The controversy-ridden US election campaign has local businesses asking how important is the US economy to Australia's fortunes?
After a fractious US election campaign, governments and businesses are reassessing how the US economy will interact with the rest of the world.
So, how important is the US economy to Australia?
Managing director, chief economist and head of Australian research at RBC Capital Markets
The health of the US economy has important implications for Australia through several key channels.
Firstly, the US is Australia’s third-largest trading partner. While it may get overlooked as China and Asia dominate discussions around Australia’s exports and potential, trade in goods and services with the US is worth about 4 per cent of GDP per year. In terms of financial flows, the US is also our largest foreign investor.
Secondly, Australia is a small and open economy that is highly leveraged to the global growth and commodity cycle. As the world’s largest economy, the US remains a key driver of the direction and trend of world growth.
Indeed, despite the continued sluggish pace of global growth eight years after the global financial crisis, world growth would be far weaker without the contribution of the US economy; the US was the fastest-growing G7 economy in 2015.
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Thirdly, global financial markets and sentiment are more intertwined than ever. Movements in US treasuries transmit quickly through to Australian bond yields, especially in the mid to longer part of the curve. The setting of the US Fed funds rate also has some implications for the domestic cash rate as yield differentials influence the currency.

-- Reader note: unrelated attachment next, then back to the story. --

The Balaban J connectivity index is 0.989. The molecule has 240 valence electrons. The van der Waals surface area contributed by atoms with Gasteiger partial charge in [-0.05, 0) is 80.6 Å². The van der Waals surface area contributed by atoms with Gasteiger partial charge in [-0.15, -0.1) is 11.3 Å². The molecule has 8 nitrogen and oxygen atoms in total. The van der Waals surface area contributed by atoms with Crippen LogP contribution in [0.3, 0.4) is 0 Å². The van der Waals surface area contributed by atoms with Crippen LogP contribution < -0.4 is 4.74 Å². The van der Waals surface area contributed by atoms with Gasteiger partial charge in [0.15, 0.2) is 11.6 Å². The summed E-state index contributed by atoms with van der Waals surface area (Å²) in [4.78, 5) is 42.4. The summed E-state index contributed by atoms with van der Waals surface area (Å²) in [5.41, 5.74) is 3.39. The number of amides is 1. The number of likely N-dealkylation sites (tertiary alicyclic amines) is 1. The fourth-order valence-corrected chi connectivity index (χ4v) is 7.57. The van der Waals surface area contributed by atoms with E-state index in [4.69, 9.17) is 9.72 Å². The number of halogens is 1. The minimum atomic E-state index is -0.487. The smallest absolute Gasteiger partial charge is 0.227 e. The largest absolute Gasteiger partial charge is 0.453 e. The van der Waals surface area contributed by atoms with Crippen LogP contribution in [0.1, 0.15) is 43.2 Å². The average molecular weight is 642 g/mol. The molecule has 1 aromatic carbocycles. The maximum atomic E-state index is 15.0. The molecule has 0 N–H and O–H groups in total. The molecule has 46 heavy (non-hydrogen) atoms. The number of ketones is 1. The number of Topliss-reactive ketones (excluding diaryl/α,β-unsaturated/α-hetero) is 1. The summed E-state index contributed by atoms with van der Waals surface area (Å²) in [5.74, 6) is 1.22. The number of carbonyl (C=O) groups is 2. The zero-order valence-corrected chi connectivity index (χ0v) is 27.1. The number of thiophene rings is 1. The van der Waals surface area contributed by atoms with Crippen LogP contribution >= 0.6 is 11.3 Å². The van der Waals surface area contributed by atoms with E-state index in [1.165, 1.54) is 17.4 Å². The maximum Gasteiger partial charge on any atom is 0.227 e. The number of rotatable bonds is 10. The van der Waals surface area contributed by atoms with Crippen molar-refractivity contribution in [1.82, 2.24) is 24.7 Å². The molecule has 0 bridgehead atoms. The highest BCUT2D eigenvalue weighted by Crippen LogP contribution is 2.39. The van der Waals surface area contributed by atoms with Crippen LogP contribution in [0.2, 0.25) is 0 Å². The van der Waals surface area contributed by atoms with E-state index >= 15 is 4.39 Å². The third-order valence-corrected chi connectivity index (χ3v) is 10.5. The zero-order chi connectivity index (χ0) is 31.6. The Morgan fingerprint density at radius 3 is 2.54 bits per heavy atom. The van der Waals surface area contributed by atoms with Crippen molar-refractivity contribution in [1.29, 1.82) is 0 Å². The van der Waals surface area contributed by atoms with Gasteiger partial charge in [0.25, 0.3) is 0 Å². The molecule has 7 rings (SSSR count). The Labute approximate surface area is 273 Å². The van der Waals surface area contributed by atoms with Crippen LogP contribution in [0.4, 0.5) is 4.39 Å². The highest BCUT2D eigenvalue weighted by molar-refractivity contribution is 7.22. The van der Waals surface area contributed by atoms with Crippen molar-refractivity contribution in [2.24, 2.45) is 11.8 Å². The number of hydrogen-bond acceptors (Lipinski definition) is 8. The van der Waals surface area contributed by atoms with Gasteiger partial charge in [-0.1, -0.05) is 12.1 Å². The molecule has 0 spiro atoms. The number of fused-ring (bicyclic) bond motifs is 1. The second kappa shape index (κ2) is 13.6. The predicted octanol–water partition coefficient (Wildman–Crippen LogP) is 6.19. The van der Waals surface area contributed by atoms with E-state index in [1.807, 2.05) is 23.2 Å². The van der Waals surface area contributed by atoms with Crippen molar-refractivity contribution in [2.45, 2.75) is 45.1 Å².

“As the world’s largest economy, the US remains a key driver of the direction and trend of world growth.” Su-Lin Ong
Investors are chasing higher yielding markets as US and global yields move ever lower, and Australia has been a magnet for these funds, which have partly underpinned a stronger A$ than desired. This has kept pressure on the Reserve Bank of Australia to cut rates to historic low levels.
So keep watching the US economy; it affects you more than you realise.
Director of the International Economy Program at the Lowy Institute
Twenty years ago, it was said that if the US economy sneezed, Australia caught a cold.
The seeming dependence of Australia upon fluctuations in the US was indeed extraordinary. In their models of the Australian economy, economists within the official family only bothered to include US GDP – no other measure of foreign activity was viewed as necessary.
However, things changed. The US experienced two recessions in the noughties that didn’t cause bedlam Down Under. We’ve also seen the China boom. China rapidly swamped all comers to be our largest export market, and the correlation between the Australian and Chinese economies shot up. But that correlation has waned of late, and US primacy has been restored.
These are the facts. Interpretations of the facts are more difficult.
The high correlation with the US economy was always hard to explain. Trade wasn’t big enough to do it. Was it asset and capital markets then? Maybe – who knows?
Experience has shown that if the US enters a rough patch, we are now not destined to follow. I think the same is true for China – the Australian floating exchange rate provides a wonderful shock absorber, and financial linkages between Australia and China are thin.